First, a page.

Passionfruit woodiness virus
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|Passionfruit woodiness virus (PWV)|
|Group:||Group IV ((+)ssRNA)|
|Species:||Passionfruit woodiness virus|
Passiflora chlorotic spot virus, Passionfruit mosaic virus
Passionfruit woodiness virus (PWV) is a plant pathogenic virus  in the genus Potyvirus and the virus family Potyviridae. Like other members of the Potyvirus genus, PWV is a monopartite strand of positive-sense, single-stranded RNA surrounded by a capsid made for a single viral encoded protein. The virus is a filamentous particle that measures about 745 nm in length. This virus is transmitted by at least two species of aphids (Myzus persicae and Aphis gossypii ) in a non-persistent manner and by mechanical inoculation. There is no evidence that this virus is transmitted in the seed.
Like other potyviruses, this virus produces viral inclusions called cylindrical inclusions (see Note below). These inclusions can be diagnostic in Passiflora spp.
Note: Potyviruses make proteinacous inclusions in infected plant cells. These inclusions can be seen in the light microscope in leaf strips of infected plant tissue stained with Orange-Green (protein stain) but not Azure A (nucleic acid stain). . There are four different kinds of Potyvirus inclusions.
This virus was named for the symptoms seen in the fruit of infected P. edulis plants. The fruit can be distorted in appearance and the edible part of the fruit becomes thick and hard or “woody”. The virus induces a severe mosaic, with rugosity and chlorotic ringspots in the leaves of P. edulis. Infected plants grow less vigorously and have a shorter life span than those without the virus infection.
Because of its effect on the fruit and plant growth, PWV is considered one of the most economically important of the many viruses that have been found infecting Passiflora spp.
Geographic Distribution and Host Range
PWV was first reported from Australia in 1964 infecting Passiflora edulis  It has since been reported from Central America, Taiwan, South Africa, and Brazil and in at least 10 other Passiflora species including P. suberosa, P. subpeltata, P. aurantia and Passiflora foetida. In 2009 it was found in Florida (USA) in Passiflora choconiana. Since then it has been diagnosed in P. sublanceolata, P.caerulea, and in three hybrids called “Blue Bouquet”,Passiflora x belotii  and “Amethyst Star”. (All three hybrids are crosses where one of the parents is Passiflora caerulea.)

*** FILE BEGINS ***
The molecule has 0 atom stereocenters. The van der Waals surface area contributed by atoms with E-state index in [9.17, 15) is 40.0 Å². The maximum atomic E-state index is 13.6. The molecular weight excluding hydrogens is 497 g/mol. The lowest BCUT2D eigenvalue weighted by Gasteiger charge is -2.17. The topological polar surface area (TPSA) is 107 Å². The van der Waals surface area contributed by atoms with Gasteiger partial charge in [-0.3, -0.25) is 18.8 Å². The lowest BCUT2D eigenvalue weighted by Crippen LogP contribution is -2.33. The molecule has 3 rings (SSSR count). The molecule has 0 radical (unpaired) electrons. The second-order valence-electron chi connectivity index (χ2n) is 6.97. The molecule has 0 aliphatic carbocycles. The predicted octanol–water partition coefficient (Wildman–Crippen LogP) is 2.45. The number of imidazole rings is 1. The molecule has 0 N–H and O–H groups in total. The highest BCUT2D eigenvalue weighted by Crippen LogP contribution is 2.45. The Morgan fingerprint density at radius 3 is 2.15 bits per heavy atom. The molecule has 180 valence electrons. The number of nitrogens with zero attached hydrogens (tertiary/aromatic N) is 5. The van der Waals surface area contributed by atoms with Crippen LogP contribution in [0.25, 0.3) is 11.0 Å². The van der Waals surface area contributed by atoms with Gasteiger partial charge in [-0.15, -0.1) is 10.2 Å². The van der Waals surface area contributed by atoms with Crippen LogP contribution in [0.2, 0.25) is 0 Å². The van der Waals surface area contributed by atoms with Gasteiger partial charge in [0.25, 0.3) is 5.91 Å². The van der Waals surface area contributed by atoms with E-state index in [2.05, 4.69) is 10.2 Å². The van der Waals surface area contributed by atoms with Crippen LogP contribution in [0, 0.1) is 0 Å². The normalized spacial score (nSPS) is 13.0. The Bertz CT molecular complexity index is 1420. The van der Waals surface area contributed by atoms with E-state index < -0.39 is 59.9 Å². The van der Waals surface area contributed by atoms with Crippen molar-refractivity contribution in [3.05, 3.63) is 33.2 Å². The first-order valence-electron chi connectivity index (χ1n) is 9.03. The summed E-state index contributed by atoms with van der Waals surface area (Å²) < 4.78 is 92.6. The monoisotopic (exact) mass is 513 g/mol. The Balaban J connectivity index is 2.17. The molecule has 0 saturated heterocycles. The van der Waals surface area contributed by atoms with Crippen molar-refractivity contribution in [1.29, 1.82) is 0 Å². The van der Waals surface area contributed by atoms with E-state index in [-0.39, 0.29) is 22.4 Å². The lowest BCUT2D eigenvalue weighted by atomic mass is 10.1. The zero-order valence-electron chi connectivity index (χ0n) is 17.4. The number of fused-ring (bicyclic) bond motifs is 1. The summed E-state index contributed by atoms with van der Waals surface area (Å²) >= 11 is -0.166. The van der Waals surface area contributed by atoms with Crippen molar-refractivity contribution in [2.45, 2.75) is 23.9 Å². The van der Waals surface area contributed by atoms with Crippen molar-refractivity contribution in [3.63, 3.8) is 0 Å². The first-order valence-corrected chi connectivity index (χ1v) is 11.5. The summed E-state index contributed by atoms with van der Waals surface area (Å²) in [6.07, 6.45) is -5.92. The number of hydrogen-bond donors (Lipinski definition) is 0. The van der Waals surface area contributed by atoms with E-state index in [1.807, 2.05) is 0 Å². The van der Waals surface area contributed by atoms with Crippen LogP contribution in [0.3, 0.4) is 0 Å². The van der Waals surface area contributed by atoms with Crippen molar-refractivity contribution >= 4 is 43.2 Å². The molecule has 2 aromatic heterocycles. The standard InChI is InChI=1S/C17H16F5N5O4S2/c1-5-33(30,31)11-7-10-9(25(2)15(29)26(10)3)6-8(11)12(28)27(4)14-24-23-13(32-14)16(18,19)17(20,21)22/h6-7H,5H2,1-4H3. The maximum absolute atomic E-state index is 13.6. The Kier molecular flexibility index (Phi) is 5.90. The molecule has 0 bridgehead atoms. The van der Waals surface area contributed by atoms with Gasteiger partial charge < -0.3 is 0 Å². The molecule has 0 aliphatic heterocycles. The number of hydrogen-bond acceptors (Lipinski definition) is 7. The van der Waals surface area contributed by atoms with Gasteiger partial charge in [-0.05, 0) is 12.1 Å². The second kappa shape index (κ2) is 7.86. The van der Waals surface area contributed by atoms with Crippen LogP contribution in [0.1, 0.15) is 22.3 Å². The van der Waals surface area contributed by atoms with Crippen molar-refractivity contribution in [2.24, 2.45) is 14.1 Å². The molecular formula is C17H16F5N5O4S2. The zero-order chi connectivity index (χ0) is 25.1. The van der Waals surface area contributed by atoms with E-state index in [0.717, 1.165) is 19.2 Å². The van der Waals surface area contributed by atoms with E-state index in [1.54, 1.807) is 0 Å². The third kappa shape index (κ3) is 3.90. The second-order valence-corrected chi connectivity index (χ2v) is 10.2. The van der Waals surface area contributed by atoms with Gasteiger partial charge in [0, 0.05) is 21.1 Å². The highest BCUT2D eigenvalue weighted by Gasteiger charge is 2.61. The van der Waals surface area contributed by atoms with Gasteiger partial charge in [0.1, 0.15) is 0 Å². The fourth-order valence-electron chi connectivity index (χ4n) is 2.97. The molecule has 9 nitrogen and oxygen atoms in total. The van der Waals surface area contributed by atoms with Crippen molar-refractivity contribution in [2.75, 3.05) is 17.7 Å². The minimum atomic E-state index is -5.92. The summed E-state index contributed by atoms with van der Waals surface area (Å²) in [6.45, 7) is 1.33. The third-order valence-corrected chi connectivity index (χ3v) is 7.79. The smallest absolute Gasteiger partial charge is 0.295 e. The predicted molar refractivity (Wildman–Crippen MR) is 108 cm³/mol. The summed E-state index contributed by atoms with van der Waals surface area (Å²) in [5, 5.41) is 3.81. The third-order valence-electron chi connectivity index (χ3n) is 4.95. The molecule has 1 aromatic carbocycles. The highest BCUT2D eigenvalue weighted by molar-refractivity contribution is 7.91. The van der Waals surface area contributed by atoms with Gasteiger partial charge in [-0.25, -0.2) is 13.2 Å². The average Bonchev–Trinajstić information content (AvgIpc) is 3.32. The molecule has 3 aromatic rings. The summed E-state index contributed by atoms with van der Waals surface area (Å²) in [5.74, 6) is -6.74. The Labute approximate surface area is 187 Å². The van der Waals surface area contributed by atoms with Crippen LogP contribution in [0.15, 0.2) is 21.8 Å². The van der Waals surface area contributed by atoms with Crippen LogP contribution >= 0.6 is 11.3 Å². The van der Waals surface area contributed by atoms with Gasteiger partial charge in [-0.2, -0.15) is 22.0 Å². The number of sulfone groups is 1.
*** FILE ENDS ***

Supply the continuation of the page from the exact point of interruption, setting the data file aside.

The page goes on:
Interestingly, a survey for viruses of Passiflora spp. in Florida, published in 1991, found no potyviruses infecting commercial plantings of Passiflora in Florida. This indicates that PWV has been introduced into Florida recently, probably by the importation of infected vegetative cuttings.
Host range inoculations have shown this virus can also infect some cultivars of beans (Phaseolus vulgaris), cowpeas (Vigna unguiculata), and Macroptilium lathyroides.M. latyroides  is a native of South America which has been introduced to several other countries including the United States (Florida and Hawaii ), India, Australia, and Africa.
These three links contain pictures of cylindical inclusions found in Passiflora spp. from three different potyviruses known to infect this host. All three have been found in Florida:
- About Plant Viruses
- "[Transmission of Passion fruit woodiness virus by Aphis gossypii (Glover) (Hemiptera: Aphididae) and colonization of passion flower by the vector]". Neotrop. Entomol. 35 (1): 139–40. 2006. PMID 17352080.
- 566.htm Plant Virus Descriptions: Passionfruit woodiness virus
- Materials and Methods for the Detection of Viral Inclusions
- Christie, R.G. and Edwardson, J.R. (1977). Fla Agric. Exp. Stn Monog. No. 9, 150 pp.
- How do you diagnose a virus infection in a plant?
- Taylor, R.H. and Kimble, K.A. (1964). Aust. J. agric. Res. 15: 560.
- Elliot, M.S., F.W. Zettler and J. H. Crane. Proc. Fla. State Hort. Soc. 104:49-50, 1991.
- Chang, C. Phytopathology 82:1358-1363